Despite the record sales, this quarter’s iPhone figures represent something of a blip for Apple. Both unit sales and iPhone revenue were down sequential in the third quarter; in 2011, unit sales and revenue rose from the second quarter to the third quarter. That’s largely a sign that customers may be holding off on iPhone purchases in anticipation of a new smartphone from Apple.

Pressed by analysts about the impact iPhone rumors might have on Apple’s bottom line, Cook said that while the company goes to great lengths to keep its product road map under wraps, he doesn’t put any value in clamping down on speculation about product releases.

“That’s just the environment we’re in,” Cook said. “I’m glad that people want the next thing. I’m super happy about it.”

Apple may have less reason to happy with its iPod sales, which saw another dip. The company sold 6.8 million music players, down from 7.5 million iPods in the year-ago quarter. Average selling price for iPods was also down for the quarter. Still, Apple notes that the iPod continues to hold a 70 percent share of the music-player market.

Combining iPod touch numbers with iPhone and iPad figures, Apple says that cumulative iOS device sales have reached 410 million units.

Revenue from the iTunes Store topped US$1.8 billion for the quarter; Apple brought its online music, movie, TV, and app store to 12 more countries.

Cook said that Apple sold 1.3 million Apple TVs during the quarter, bringing total sales for the fiscal year to 4 million units. The set-top box is “still at a level that we would call it a hobby, but we’ll continue to pull the string to see where it takes us,” Cook added.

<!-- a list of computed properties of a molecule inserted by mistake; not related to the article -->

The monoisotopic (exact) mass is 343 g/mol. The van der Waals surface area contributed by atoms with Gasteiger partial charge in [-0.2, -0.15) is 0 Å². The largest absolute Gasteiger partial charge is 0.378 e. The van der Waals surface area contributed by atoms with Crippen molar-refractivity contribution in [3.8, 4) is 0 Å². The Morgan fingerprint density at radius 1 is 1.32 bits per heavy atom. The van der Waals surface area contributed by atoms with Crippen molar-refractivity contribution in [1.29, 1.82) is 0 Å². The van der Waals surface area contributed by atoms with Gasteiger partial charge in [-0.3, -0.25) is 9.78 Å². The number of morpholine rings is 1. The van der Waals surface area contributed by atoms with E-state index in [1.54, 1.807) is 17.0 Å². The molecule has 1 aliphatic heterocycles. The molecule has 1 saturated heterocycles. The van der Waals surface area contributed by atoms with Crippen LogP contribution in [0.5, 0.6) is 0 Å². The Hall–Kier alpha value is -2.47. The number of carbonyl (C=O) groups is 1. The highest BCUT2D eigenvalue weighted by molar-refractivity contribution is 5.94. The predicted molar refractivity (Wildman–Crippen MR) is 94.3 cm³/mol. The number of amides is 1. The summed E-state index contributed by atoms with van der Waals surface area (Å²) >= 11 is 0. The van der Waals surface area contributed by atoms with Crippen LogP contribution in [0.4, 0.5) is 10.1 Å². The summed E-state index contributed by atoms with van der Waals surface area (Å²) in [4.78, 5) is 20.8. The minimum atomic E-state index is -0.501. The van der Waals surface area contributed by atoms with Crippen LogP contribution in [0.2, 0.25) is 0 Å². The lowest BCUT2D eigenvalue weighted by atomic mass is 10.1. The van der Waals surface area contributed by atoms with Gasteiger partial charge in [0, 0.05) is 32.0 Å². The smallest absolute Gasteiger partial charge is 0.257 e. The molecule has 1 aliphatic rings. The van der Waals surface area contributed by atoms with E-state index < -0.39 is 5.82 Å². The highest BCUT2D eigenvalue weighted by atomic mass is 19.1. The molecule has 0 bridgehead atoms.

During Tuesday’s briefing, Apple also unveiled the details of the stock dividend plan it first announced in March. The company will pay out US$2.65 per share on August 16, 2012 to shareholders of record as of the close of business on August 13. Subsequent dividends will be announced at the same time as the company’s results, with future payouts subject to declaration by the board of directors. Apple will begin buying back stock starting in its 2013 fiscal year, which starts September 30, 2012.

Both the dividend and the stock buyback program are part of Apple’s efforts to dispense with the massive amounts of cash the company has on hand. Apple ended the June quarter with US$117.2 billion in cash and short- and long-term securities, up from US$110 billion the previous quarter.

In terms of future performance, Oppenheimer told analysts to expect revenue of US$34 billion during the company’s fiscal fourth quarter and earnings of US$7.65 a share. That compares to 2011 fourth-quarter revenues of US$28.27 billion and earnings per share of US$7.02.

Apple offers final notice, warns users of July 31st closure

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Date: Tuesday, July 24th, 2012, 11:46
Category: News, Software

Ok, it’s time to stop procrastinating…

Per AppleInsider, Apple on Tuesday issued what it called a “final reminder” to users that they must save their documents before July 31 or lose them forever.

The beta website will close in one week’s time, after which users will no longer be able to access their documents on the site or view them on the web.

Apple has recommended once again that users immediately sign in to to download documents and ensure tehy are not lost. An accompanying support article also details how users can save a copy of their documents onto their computer.

“Moving forward, you can use iCloud to store your documents and make them available across your computer and your iPHone, iPad or iPod touch,” the e-mail sent out on Tuesday by Apple reads.

Apple has sent out numerous reminders, including one earlier this month, encouraging users to back up their documents. Apple first notified customers in March of its intent to shutter the website by the end of July.

The service first launched as a beta in early 2009, offering iWork users on the Mac the ability to more easily collaborate with others using Windows and Microsoft Office. Now, the iWork suite of applications is become available on iOS, with Pages, Numbers and Keynote among the most popular downloads on the iPad App Store.